The “old Taylor” isn’t dead, just sometimes hidden beneath layers of pretense and performance and perhaps the product of who society thinks she is — or who she thinks society thinks she is. It doesn’t matter, really. Whatever qualms you have about Taylor Swift as a person — and there are many, many qualms to be had — you can’t say she isn’t talented.

1.5/4 shells from Patrick Basler

Taylor Swift is why we can’t have nice things.

Reputation is not a good album. It’s an album with more diss tracks than most rap records. It offers production equally inspired by trap music and Panic! At The Disco. It’s an album where one of the better songs features both Future and Ed Sheeran, a nightmarish combination that even the VMAs couldn’t dream up.

But the album’s greatest issue isn’t lack of talent; Swift is as versatile a vocalist as exists in traditional pop. From song to song, she ranges from near-rapping (blegh) to theatrical spoken-word interludes (double blegh). The issue here is really Taylor herself — after all, it’s hard to transform yourself into pop’s bad girl when you’re still committed to selling millions to preteens.

So when she sings things like “Only bought this dress so you could take it off” in her sexiest voice, it’s strangely out of character, like Peggy Olson smoking weed in that one Mad Men episode.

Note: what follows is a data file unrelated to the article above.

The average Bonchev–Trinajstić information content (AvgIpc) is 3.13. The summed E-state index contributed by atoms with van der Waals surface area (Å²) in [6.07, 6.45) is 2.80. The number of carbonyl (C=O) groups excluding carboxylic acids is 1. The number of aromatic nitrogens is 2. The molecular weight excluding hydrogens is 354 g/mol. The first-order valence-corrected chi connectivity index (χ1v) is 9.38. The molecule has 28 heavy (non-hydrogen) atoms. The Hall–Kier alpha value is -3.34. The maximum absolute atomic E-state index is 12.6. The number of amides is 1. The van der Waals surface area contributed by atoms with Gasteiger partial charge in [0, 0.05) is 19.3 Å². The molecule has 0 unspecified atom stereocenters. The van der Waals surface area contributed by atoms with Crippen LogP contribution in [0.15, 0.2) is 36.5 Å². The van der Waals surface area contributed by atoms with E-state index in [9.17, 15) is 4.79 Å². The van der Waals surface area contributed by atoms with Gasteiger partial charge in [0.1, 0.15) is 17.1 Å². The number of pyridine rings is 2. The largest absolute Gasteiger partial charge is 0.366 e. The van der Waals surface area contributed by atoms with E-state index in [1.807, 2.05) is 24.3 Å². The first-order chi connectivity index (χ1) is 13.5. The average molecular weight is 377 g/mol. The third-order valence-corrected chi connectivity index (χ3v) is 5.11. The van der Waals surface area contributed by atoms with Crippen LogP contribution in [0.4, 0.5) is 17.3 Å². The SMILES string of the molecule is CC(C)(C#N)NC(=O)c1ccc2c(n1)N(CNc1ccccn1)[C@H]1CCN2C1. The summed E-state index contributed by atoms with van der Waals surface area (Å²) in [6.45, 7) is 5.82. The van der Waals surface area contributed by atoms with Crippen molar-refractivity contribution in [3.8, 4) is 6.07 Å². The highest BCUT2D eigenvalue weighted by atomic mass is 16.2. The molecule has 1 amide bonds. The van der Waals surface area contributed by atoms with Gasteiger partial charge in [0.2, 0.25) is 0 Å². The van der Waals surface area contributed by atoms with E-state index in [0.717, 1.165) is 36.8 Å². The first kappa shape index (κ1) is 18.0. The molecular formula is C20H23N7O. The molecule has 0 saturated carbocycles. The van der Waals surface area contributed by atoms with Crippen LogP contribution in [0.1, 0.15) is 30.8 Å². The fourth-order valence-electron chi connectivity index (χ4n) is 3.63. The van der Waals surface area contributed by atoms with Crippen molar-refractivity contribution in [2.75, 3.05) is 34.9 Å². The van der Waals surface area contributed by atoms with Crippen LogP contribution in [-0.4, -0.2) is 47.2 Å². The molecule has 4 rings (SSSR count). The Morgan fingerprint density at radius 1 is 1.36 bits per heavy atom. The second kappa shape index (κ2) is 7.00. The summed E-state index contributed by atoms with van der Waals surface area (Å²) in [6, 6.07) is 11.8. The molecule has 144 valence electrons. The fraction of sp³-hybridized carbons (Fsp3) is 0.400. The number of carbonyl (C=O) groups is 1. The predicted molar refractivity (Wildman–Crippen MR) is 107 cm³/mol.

And, more to the point, who can relate to Taylor Swift? My reputation is probably fine, idk. Regardless, I’m not obsessing over it. And you’re probably not either.

But Taylor is obsessing over hers — enough so that Kanye shots like “Look What You Made Me Do” and “This is Why We Can’t Have Nice Things” feel shamelessly petty, a year late and not reputation-healing at all. And the Swift-staple breakup songs “Dancing With Our Hands Tied” and “So It Goes…” are strangely bland, making the weird reality of 2017 one in which Lil Uzi Vert is writing better songs about heartbreak than Taylor Swift.

Sonically, Reputation works — it’s well-executed, although the new sound doesn’t really suit Taylor. But no matter how much black eyeliner and faux-rage you put on Taylor Swift’s face, she’s still Taylor Swift.

And now, that feels like a problem.

3.5/4 shells from Allison O’Reilly

Taylor Swift’s Reputation more than defied the shitty expectations she set for herself with “Look What You Made Me Do.” In fact, I’m pretty sure she only included that song and released it as the initial single to get people talking and to throw shade at Kimye, because every other song on the album is 10 times better.

This album is edgy and daring. Swift shed the nice-girl persona she’s always kept up with and instead opted to be honest and open about her real life, or so it seems. She surprisingly includes details about her sex life and drinking, which she doesn’t do often.

“Getaway Car” shines on this album with a powerful chorus that makes you want to scream along to the relatable breakup lyrics Swift writes so well. It is a flawless bop.

The weirdest aspect of the album was how hard Swift tries to be a good vocalist but hilariously fails. Her high notes are often shaky and lacking oomph — particularly in “Gorgeous” where Swift tries to belt high notes AND kind-of-rap, failing miserably at both. But the song’s beat is dope, and if anyone can get their hands on it to sample it for a better song, they should.

Swift actually did a good job on this album, and if it were somebody else’s project I doubt I would be as skeptical of it.